Amid opposition uproar, Centre denies snooping on Rahul Gandhi

New Delhi: The central government on Monday dismissed as a "non-issue" the charges of snooping on Congress vice president Rahul Gandhi as members of the party, supported by other political parties, created an uproar in parliament.

The alleged snooping on Rahul Gandhi was raised by Congress leader Mallikarjun Kharge in the Lok Sabha and Leader of Opposition Ghulam Nabi Azad in the Rajya Sabha.

Kharge, who spoke after question hour, said Delhi Police paid three visits to Rahul Gandhi's residence in the past 15 days. He asked the government to clarify who ordered the visits.

He said the Special Protection Group personnel at Gandhi's residence had caught a Delhi Police official in "suspicious circumstances" earlier this month.

He said the proforma carried by the police official had questions like name of father, complexion, colour of eyes and kind of shoes worn by Gandhi.

"Rahul ji is under protection of SPG. The government has minute to minute information (about his movements). Why was a proforma sent?" he asked.

Rahul Gandhi is, at present, on "leave of absence" to reflect on the Congress party's future course.

Kharge alleged that the government wanted to suppress its opponents.

"Is it the Gujarat model in BJP government? What is the thinking going on about opponents?" he asked.

The Congress leader said Delhi Police should be given the "who's who" book that has information about parliamentarians.

"It, however, does not have information on size of shoe," Kharge said, taking a dig at Delhi Police and the central government.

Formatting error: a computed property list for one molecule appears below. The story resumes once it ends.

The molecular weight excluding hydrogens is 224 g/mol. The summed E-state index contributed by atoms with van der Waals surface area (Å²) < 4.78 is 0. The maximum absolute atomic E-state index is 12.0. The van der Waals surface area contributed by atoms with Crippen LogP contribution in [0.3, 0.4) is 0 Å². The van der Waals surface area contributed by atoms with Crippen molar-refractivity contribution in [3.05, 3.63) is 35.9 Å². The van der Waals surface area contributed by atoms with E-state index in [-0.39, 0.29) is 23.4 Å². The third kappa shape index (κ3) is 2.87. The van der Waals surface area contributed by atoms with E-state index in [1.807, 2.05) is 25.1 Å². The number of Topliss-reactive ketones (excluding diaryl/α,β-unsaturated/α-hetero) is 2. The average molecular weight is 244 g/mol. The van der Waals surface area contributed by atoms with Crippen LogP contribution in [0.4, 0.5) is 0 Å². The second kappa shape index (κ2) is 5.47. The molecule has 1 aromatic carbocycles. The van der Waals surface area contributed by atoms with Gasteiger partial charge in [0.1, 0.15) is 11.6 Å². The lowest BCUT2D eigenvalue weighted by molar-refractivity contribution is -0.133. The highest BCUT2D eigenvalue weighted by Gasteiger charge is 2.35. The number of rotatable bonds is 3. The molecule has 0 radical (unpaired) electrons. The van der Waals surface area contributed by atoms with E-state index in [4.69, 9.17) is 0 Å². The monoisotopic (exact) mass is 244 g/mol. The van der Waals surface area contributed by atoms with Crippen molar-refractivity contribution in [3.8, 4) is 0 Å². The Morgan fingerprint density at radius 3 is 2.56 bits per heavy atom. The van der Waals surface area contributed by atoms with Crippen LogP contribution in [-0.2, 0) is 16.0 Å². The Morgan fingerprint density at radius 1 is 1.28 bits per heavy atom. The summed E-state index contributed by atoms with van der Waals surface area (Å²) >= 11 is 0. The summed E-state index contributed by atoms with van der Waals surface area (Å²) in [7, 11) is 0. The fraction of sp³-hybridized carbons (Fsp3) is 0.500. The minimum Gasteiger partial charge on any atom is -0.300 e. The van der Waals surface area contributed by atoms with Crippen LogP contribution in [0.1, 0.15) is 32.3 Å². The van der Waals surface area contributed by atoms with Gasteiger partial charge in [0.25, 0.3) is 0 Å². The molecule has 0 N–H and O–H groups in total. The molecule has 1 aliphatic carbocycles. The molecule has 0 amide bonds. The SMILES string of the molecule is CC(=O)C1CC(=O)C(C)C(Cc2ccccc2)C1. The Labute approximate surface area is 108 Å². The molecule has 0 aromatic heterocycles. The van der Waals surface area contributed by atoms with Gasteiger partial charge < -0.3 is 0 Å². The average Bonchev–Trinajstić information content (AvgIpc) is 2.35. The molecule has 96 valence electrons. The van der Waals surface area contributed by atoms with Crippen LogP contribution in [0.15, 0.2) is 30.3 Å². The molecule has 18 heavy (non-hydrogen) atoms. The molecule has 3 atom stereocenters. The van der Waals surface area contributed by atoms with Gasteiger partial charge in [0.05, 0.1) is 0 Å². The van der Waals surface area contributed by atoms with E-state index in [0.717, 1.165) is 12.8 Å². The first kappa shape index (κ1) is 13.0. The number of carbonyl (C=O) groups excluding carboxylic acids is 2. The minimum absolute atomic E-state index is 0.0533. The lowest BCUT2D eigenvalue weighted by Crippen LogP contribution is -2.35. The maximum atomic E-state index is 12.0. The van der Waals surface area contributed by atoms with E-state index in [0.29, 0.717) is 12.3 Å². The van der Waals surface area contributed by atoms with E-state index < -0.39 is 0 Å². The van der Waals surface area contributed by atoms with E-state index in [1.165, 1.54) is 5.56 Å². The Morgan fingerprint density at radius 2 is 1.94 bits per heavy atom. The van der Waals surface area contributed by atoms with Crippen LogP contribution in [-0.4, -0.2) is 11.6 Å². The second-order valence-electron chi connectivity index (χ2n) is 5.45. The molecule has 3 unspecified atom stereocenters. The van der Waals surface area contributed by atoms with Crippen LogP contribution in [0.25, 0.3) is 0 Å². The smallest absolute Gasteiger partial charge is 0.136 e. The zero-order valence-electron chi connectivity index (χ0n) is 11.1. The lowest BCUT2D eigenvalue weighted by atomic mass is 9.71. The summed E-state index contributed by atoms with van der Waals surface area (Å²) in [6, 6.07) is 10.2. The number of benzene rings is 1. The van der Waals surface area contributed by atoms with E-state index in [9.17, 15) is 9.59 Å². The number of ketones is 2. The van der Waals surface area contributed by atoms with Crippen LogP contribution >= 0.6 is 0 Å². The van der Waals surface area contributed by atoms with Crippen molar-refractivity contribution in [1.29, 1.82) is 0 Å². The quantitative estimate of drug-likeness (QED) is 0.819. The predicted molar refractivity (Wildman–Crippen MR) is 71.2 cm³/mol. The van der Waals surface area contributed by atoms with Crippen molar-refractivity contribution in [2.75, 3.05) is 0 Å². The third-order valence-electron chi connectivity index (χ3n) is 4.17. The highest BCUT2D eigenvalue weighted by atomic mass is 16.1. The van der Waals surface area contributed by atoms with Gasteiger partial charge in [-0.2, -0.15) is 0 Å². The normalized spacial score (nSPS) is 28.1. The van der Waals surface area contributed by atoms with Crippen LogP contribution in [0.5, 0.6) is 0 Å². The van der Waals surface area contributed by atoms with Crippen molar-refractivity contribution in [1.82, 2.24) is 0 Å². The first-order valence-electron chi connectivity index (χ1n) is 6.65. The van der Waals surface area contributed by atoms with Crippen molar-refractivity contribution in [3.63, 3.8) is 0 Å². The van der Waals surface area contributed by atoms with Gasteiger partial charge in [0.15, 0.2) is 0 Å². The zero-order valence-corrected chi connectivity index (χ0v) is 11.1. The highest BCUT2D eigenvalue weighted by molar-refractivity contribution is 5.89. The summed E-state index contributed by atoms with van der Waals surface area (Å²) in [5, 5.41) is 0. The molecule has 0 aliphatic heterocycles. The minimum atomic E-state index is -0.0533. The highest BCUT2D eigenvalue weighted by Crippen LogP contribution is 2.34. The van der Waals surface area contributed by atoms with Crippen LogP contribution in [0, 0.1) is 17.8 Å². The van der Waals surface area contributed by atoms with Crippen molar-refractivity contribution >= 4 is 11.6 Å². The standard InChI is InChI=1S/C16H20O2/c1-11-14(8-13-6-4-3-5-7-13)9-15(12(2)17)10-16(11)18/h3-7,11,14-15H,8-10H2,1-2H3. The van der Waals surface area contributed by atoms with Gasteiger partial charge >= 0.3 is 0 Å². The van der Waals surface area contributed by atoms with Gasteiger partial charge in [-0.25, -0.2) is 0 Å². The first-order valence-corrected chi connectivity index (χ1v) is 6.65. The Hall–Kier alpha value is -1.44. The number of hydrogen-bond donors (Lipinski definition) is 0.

Parliamentary Affairs Minister M. Venkaiah Naidu said 526 VVIPs (very very important persons) had been profiled over the years.

Naidu said Congress president Sonia Gandhi, former prime minister Atal Bihari Vajpayee, BJP leaders L.K. Advani, Arun Jaitley, Rajnath Singh and Sushma Swaraj were among those profiled.

He said President Pranab Mukherjee was also profiled when he was part of the UPA government.

Naidu said Vajpayee had also been asked questions about his dress and footwear.

"Sonia ji... same proforma was given to her. It is a routine exercise. Nothing to do with this model or that. Gujarat is pride of the country... (you) are making an issue out of non-issue. My government does not believe in surveillance," Naidu said.

Responding to allegations made by the Congress, union Finance Minister Arun Jaitley said in the Rajya Sabha that the issue concerning security should not be trivialised.

He referred to the Congress' digs at the proforma seeking information about shoes, and said the body of former prime minister Rajiv Gandhi was recognised by the shoes he was wearing at the time of his death.

Rajiv Gandhi was assassinated in Sriperumbudur in Tamil Nadu in May 1991 during an election meeting.

"Therefore, what kind of shoe you wear may look funny to the Congress party today but it is relevant for security purposes," Jaitley said.

"If it's snooping, they (police) will do it on the sly. If they come to your house and ask you to fill up details, it is not snooping. It is for security purposes."

"I can understand you are short of issues. Don't invent an issue which does not exist," he added.

Jaitley urged the members not to act as security experts.

"The issue you have raised is making mountain of what is not even molehill," he said.

Earlier, raising the issue, Azad said he had not come across such a proforma though he had Z-plus security for many years.

"Is the government trying to threaten political parties by such spying? Are they trying to say if we raise our voice, inside or outside parliament, the central government will use any tactic to suppress their political rivals," Azad asked.

"Religious freedom is going down, and now political freedom is going down. The home minister should make a statement," he said.

He was joined by other opposition parties like the Janata Dal-United and the Samajwadi Party.

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